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tCm: What is The Medicine Horse Project? When and why did you start this? JS: I took a leave of absence from Lifesavers last year in August. I really needed a break. I had been working non-stop for 18 years with no vacations or time off of any kind. I was burnt out. My husband (separated) died in February 2014. That hit me hard. Not only was he my legal husband, he was my friend and he was the Sanctuary Manager. Losing him was devastating to me. But I had to muscle through it and put all those pieces back together: fill all those holes that were he left empty. I really needed some time to myself. So I stepped away from Lifesavers and started a much smaller nonprofit horse rescue because, well, you can take the girl out of the horse rescue, but you can’t take the horse rescue out of the girl. I had to keep busy doing what I love and my true purpose, but on a smaller scale. I needed time to heal.

Just recently the Board of Lifesavers asked me to come back – which was something I was dreaming about for months. So, another one of my dreams has come true. Really all of my dreams come true. I guess that’s why I’m referred to as a visionary.

tCm: Would you consider yourself a pioneer in the field of horse rescue? JS: Yes, I would. But I am not the only one. But I was one of the early organizations that focused on wild horses: rescue, gentling, training, adoption, education and advocacy. Now there are hundreds of horse rescues, large and small, involved in wild horse welfare. To this day, Lifesavers remains at the top of the hill alongside others like Return to Freedom, Black Hills Wild Horse Sanctuary and the International Society for the Preservation of Mustangs and Burros (ISPMB).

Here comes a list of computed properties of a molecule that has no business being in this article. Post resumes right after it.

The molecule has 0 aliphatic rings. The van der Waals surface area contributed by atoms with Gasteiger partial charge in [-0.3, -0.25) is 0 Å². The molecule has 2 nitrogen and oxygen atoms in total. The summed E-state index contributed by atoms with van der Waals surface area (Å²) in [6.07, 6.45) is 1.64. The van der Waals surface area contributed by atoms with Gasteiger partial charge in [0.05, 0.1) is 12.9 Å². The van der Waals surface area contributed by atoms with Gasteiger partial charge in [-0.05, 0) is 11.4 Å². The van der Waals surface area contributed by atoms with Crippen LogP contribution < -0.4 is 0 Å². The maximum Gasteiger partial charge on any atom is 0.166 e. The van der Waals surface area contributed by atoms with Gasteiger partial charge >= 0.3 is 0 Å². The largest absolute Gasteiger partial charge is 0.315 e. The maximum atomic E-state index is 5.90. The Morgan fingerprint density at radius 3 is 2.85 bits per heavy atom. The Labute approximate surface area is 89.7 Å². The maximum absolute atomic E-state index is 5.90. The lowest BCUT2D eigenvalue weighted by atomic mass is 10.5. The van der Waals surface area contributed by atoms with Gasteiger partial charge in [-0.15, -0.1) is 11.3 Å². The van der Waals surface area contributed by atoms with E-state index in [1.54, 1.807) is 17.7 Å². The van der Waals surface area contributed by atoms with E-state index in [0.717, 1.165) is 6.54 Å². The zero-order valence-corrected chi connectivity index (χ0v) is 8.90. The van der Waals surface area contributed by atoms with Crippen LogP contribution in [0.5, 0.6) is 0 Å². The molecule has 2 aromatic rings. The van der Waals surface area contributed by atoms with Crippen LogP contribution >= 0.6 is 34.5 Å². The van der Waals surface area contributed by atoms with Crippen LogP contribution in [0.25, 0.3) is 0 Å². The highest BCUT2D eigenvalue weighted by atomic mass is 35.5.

tCm: From where do you rescue your horses? JS: Horses need to be rescued from a number of different situations: the slaughter pipeline is the priority. But we’ve also taken horses from private hardship cases. We took a bunch from the BLM after a fertility study left a bunch of mares and foals with nowhere good to go. We’ve worked with Animal Control and we’ve even found horses barely alive wandering solo in the desert.

tCm: How do you support your rescue and sustainability efforts? JS: Lifesavers Wild Horse Rescue depends on donations from the general public. We use direct mail and email to reach out to our donors. We have a large Facebook and social media presence. We also have a staff grant writer. Sometimes we receive donations and gifts bequeathed to us by individual's wills. Of course the occasional fund raising even takes place.

tCm: Do you rescue other animals in addition to horses? JS: Horses are our main scope but we have taken in some cattle, goats, dogs and cats. We don’t actively rescue any of those other species. But sometimes they show up on our radar and we make a decision to help them on a special case basis.

tCm: What do you think is the fate of our wild horses? Do you think the battle to keep wild horses free roaming will ever end in a victory for them? JS: I don’t think we’ll see the kind of relief for wild horses that we want in my lifetime. I hold on to the hope that something major will change the course and our horses will

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